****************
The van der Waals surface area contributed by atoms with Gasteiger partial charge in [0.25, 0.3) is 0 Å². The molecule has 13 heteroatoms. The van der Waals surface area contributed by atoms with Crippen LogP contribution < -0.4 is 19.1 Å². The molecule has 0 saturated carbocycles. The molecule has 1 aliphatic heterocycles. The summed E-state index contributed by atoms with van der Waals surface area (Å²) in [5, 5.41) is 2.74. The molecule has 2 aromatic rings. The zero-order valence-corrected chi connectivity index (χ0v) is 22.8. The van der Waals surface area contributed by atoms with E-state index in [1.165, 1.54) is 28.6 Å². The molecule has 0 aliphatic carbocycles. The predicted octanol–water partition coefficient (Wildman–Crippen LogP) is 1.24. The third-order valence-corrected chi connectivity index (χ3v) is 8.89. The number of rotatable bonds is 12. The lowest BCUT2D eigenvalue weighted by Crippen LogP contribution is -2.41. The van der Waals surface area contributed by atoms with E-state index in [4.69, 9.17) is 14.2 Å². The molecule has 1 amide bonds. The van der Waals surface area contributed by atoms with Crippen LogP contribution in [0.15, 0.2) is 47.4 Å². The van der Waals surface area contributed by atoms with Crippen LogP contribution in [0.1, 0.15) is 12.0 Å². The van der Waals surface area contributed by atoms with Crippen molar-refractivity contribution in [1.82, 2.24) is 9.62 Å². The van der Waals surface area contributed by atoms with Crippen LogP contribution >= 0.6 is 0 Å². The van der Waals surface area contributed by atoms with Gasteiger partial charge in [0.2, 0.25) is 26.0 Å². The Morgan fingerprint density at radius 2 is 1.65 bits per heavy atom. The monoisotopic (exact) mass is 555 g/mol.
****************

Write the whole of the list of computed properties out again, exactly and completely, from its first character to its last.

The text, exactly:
The van der Waals surface area contributed by atoms with Gasteiger partial charge in [0.25, 0.3) is 0 Å². The molecule has 13 heteroatoms. The van der Waals surface area contributed by atoms with Crippen LogP contribution < -0.4 is 19.1 Å². The molecule has 0 saturated carbocycles. The molecule has 1 aliphatic heterocycles. The summed E-state index contributed by atoms with van der Waals surface area (Å²) in [5, 5.41) is 2.74. The molecule has 2 aromatic rings. The zero-order valence-corrected chi connectivity index (χ0v) is 22.8. The van der Waals surface area contributed by atoms with E-state index in [1.165, 1.54) is 28.6 Å². The molecule has 0 aliphatic carbocycles. The predicted octanol–water partition coefficient (Wildman–Crippen LogP) is 1.24. The third-order valence-corrected chi connectivity index (χ3v) is 8.89. The number of rotatable bonds is 12. The lowest BCUT2D eigenvalue weighted by Crippen LogP contribution is -2.41. The van der Waals surface area contributed by atoms with E-state index in [4.69, 9.17) is 14.2 Å². The molecule has 1 amide bonds. The van der Waals surface area contributed by atoms with Crippen LogP contribution in [0.15, 0.2) is 47.4 Å². The van der Waals surface area contributed by atoms with Crippen LogP contribution in [0.1, 0.15) is 12.0 Å². The van der Waals surface area contributed by atoms with Crippen molar-refractivity contribution in [1.82, 2.24) is 9.62 Å². The van der Waals surface area contributed by atoms with Crippen LogP contribution >= 0.6 is 0 Å². The van der Waals surface area contributed by atoms with Gasteiger partial charge in [0.2, 0.25) is 26.0 Å². The Morgan fingerprint density at radius 2 is 1.65 bits per heavy atom. The monoisotopic (exact) mass is 555 g/mol.